The share price of ITM Power (LSE:ITM) performed exceptionally well in 2020, rising from 81p to 538p. The momentum continued up until the end of January this year, reaching an all-time high of 717p. That’s an overall increase of around 700% in the space of 12 months.
But since then, it’s fallen by nearly 35%. What happened? And is this a buying opportunity for my portfolio?
Inflation is out of control, and people are running scared. But right now there’s one thing we believe Investors should avoid doing at all costs… and that’s doing nothing. That’s why we’ve put together a special report that uncovers 3 of our top UK and US share ideas to try and best hedge against inflation… and better still, we’re giving it away completely FREE today!
What’s going on with ITM Power’s share price
ITM Power is a hydrogen supplier. The company designed and developed a technology that uses electrolysis to convert water into its base elements, namely hydrogen and oxygen. Given that the classic approach of extracting hydrogen requires fossil fuels and isn’t exactly environmentally-friendly, ITM’s zero-emission solution sounds promising. At least, I think so.
In 2020, the UK government announced new legislation that aims to eliminate carbon emissions by 2050, focusing particularly on utilising green hydrogen. This was fantastic news for the company. And with good progress being made in its existing projects with Honda, Nissan, and Royal Dutch Shell, its share price took off. So why is it falling now?
The pandemic has caused disruption to many businesses, and ITM Power is no exception. Due to government restrictions, there were numerous delays in the installation of its technology across multiple projects. Consequently, overall revenue generated between May and October last year fell by a massive 92%, and losses increased by 22%. Needless to say, this isn’t good news. A sudden decline in ITM’s share price is understandable in this context.
Reasons to be optimistic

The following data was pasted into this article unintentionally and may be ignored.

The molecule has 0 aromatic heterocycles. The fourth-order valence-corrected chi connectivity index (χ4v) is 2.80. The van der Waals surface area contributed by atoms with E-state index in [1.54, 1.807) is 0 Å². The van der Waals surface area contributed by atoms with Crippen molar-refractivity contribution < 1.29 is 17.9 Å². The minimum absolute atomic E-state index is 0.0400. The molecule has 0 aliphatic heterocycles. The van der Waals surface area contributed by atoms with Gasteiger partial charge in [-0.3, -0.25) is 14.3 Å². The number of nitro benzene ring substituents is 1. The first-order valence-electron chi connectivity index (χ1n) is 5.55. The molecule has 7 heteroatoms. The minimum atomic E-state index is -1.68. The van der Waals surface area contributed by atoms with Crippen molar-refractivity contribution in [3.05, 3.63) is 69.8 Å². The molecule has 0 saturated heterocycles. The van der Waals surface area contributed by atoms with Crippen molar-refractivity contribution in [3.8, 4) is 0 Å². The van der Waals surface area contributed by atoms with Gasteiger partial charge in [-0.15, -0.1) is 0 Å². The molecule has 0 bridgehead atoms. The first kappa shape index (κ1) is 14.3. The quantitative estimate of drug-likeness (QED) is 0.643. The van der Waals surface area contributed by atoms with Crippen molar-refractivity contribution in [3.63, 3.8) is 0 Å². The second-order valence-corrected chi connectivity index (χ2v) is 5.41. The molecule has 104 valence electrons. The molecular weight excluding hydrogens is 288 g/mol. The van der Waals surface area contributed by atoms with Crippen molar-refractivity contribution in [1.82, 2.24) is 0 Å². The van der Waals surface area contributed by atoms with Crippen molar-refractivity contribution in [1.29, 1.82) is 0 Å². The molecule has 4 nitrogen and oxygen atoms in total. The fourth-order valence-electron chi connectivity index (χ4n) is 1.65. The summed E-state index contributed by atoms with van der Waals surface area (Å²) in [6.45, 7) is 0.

The decline in revenue is undoubtedly bad. But it’s worth noting that this income is delayed and not lost. The disruption from Covid-19 is ultimately a short term problem. And once project instalments can resume, ITM’s management team expects approximately £3.1m of revenue flowing into the business.
As such, analyst forecasts indicate expected revenue of £6.7m by April 2021 that should surge to over £32m a year later. That’s nearly a 900% increase compared to what was generated in 2019.
Whether the firm can meet these expectations has yet to be seen. But it does appear to be on track. It recently announced plans to extend the capacity of its Shell refinery project by 100MW. And it also completed its first electrolyser sale in the Japanese market, further establishing its international presence.
The bottom line
I continue to admire ITM’s technology and the impressive progress the company has made over the last few years. However, as I’ve previously discussed, the valuation still looks exceptionally expensive. Even after the recent share price decline, ITM’s market capitalisation is around £2.5bn. Assuming it can achieve the expected £32m revenue in 2022, that places the stock at a price-to-sales ratio of 78.
To me, this looks like a classic case of ‘great business, bad stock’, and so it’s staying on my watch list for now.